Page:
In accessing site 14, catheter 10 must commonly make a number of bends. FIG. 1A, taken along section lines 1A--1A in FIG. 1, shows the conventional cross-section of catheter 10 as being circular. However, FIG. 1B is taken along section lines 1B--1B of FIG. 1 at a point where catheter 10 bends to access site 14. The cross-section at the bent portion of catheter 10 is oval shaped. Since particles 12 are simply mixed in solution and injected through catheter 10, they are not typically aligned along a longitudinal axis of catheter 10. As the particles reach the oval cross-section of catheter 10, it is not uncommon for the particles to lodge against one another and the walls of catheter 10 to obstruct flow of the solution through catheter 10. This requires the physician to either insert some type of device into catheter 10 to dislodge the blockage, or it requires the physician to completely remove catheter 10 and insert another delivery catheter into vessel 11. This is time consuming, cumbersome and inefficient.
FIG. 2 is a cross-sectional view of an embolization system 18 according to the present invention. Embolization system 18 includes delivery catheter 20, wire 22, occlusion particles 24, and pusher 26. Embolization system 18 is shown inserted within the lumen of a vessel 28.
In operation, delivery catheter 20 is typically inserted into vessel 28 and its distal end 30 is manipulated to access an occlusion site in vessel 28. Particles 24 each have a wire receiving passageway 32 therein. Particles 24 are mounted onto wire 22 by inserting wire 22 through the wire receiving passageway 32 in particles 24. When a sufficient number of particles 24 are loaded onto wire 22, pusher 26 is also mounted onto wire 22. In a preferred embodiment, pusher 26 is a catheter, or other tube, having a lumen 34 therein for receiving wire 22. Pusher 26 has a distal end portion 36 which engages particles 24 as pusher 26 is advanced along wire 22. Wire 22, particles 24, and pusher 26 are all advanced within delivery catheter 20 to distal end 30 of delivery catheter 20, proximate the site to be occluded.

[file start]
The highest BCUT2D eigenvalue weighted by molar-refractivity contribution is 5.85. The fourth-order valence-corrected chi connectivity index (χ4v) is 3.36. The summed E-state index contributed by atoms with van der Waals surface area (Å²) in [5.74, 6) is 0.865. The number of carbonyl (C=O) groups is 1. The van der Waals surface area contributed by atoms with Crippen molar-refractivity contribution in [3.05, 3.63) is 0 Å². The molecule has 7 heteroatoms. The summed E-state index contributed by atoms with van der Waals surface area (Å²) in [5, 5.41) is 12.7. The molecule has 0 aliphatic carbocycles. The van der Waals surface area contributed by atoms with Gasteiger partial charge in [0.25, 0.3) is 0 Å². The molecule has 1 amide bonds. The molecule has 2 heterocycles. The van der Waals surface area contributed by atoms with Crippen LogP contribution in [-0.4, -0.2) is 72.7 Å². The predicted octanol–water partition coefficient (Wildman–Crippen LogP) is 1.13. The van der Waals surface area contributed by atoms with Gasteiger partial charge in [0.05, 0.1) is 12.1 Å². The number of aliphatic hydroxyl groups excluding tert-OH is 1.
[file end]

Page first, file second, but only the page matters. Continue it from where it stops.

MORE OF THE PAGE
Wire 22 has a curved portion 38 at its distal end. The curved portion 38 is illustrated in FIG. 2 is a generally J-shaped or hook-shaped portion. Curved portion 38 serves to retain particles 24 on wire 22 until the treating physician desires to release a particle 24 from wire 22.
FIG. 3 illustrates the operation of embolization system 18 when the treating physician desires to release a particle 24 into vessel 28. When distal end 30 of delivery catheter 20 is positioned to access a desired occlusion site in vessel 28, the treating physician advances pusher 26 along wire 22 until particles 24 engage curved portion 38 at the distal end of wire 22. The treating physician then continues to advance pusher 26 over wire 22 causing the distal most particle 24 to abut curved portion 38 of wire 22.
In the preferred embodiment, wire 22 is formed of a resilient, shape-memory material, such as a super elastic metal. Wire 22 can also be another suitable elongate member such as plastic (teflon) material or other resilient synthetic or natural material. Thus, as the treating physician continues to advance pusher 26, the distal most particle 24 causes curved portion 38 of wire 22 to straighten from its curved portion shown in phantom in FIG. 3, along a path generally indicated by arrow 40, to a straightened position shown in FIG. 3. Once wire 22 is in the straightened position, the treating physician continues to advance pusher 26 until a desired number of particles 24 are released from wire 22 into vessel 28. When the treating physician has released a desired amount of particles 24 into vessel 28, the treating physician retracts pusher 26 along wire 22. This allows curved portion 38 of wire 22 to return to its original position (shown in phantom in FIG. 3). Once in its original curved position, curved portion 38 of wire 22 again serves to retain additional particles 24 on wire 22.
Particles 24 are preferably radiopaque particles, such as platinum, making them visible under fluoroscopy. This allows the physician to achieve a high degree of control in releasing a desired number of particles 24 into vessel 28. When the desired number of particles 24 have been released, the treating physician can very easily prevent additional particles 24 from being released by simply retracting pusher 26 on wire 22. Further, with the present invention, the treating physician can recover all particles 24 which are in delivery catheter 20 and which are still on wire 22. Recovering such particles is extremely difficult in prior art embolization systems in which an injectate solution is used.
FIG. 4 is an enlarged cross-sectional view of embolization system 18 according to the present invention. FIG. 4 illustrates a number of preferred dimensions for items in embolization system 18. The inner diameter of particle 24 is designated by the letter A. The outer diameter of particle 24 is designated by the letter B. The length of particle 24 is designed by the letter C. The inner diameter of pusher 26 is designated by the letter D. The outer diameter of pusher 26 is designated by the letter E. The inner diameter of delivery catheter 20 is designated by the letter F, and the outer diameter of delivery catheter 20 is designated by the letter G.